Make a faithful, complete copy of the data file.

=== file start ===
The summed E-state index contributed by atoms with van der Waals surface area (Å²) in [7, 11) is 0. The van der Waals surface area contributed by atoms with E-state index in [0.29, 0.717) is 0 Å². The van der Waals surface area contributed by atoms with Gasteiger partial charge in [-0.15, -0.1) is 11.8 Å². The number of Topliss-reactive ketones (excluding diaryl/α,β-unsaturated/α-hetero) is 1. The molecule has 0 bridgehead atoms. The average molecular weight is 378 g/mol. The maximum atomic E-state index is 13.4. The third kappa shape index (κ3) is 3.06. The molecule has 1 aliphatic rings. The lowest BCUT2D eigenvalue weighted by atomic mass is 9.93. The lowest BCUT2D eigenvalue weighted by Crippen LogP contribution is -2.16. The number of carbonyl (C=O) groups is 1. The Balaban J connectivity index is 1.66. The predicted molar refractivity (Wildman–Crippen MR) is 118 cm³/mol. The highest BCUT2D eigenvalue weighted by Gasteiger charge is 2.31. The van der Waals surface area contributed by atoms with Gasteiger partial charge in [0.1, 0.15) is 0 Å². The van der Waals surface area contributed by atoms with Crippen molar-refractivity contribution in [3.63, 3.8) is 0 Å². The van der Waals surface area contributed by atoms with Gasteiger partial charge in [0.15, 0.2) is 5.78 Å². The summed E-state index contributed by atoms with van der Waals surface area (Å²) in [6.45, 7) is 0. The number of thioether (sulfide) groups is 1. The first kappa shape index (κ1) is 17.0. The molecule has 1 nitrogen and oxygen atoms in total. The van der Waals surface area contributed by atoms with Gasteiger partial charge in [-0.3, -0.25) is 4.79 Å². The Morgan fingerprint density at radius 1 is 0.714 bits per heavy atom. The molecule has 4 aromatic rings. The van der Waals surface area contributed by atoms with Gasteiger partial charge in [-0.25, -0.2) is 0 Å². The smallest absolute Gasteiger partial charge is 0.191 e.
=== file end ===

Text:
The summed E-state index contributed by atoms with van der Waals surface area (Å²) in [7, 11) is 0. The van der Waals surface area contributed by atoms with E-state index in [0.29, 0.717) is 0 Å². The van der Waals surface area contributed by atoms with Gasteiger partial charge in [-0.15, -0.1) is 11.8 Å². The number of Topliss-reactive ketones (excluding diaryl/α,β-unsaturated/α-hetero) is 1. The molecule has 0 bridgehead atoms. The average molecular weight is 378 g/mol. The maximum atomic E-state index is 13.4. The third kappa shape index (κ3) is 3.06. The molecule has 1 aliphatic rings. The lowest BCUT2D eigenvalue weighted by atomic mass is 9.93. The lowest BCUT2D eigenvalue weighted by Crippen LogP contribution is -2.16. The number of carbonyl (C=O) groups is 1. The Balaban J connectivity index is 1.66. The predicted molar refractivity (Wildman–Crippen MR) is 118 cm³/mol. The highest BCUT2D eigenvalue weighted by Gasteiger charge is 2.31. The van der Waals surface area contributed by atoms with Gasteiger partial charge in [0.1, 0.15) is 0 Å². The van der Waals surface area contributed by atoms with Crippen molar-refractivity contribution in [3.63, 3.8) is 0 Å². The van der Waals surface area contributed by atoms with Gasteiger partial charge in [0.15, 0.2) is 5.78 Å². The summed E-state index contributed by atoms with van der Waals surface area (Å²) in [6.45, 7) is 0. The number of thioether (sulfide) groups is 1. The first kappa shape index (κ1) is 17.0. The molecule has 1 nitrogen and oxygen atoms in total. The van der Waals surface area contributed by atoms with Gasteiger partial charge in [-0.3, -0.25) is 4.79 Å². The Morgan fingerprint density at radius 1 is 0.714 bits per heavy atom. The molecule has 4 aromatic rings. The van der Waals surface area contributed by atoms with Gasteiger partial charge in [-0.25, -0.2) is 0 Å². The smallest absolute Gasteiger partial charge is 0.191 e.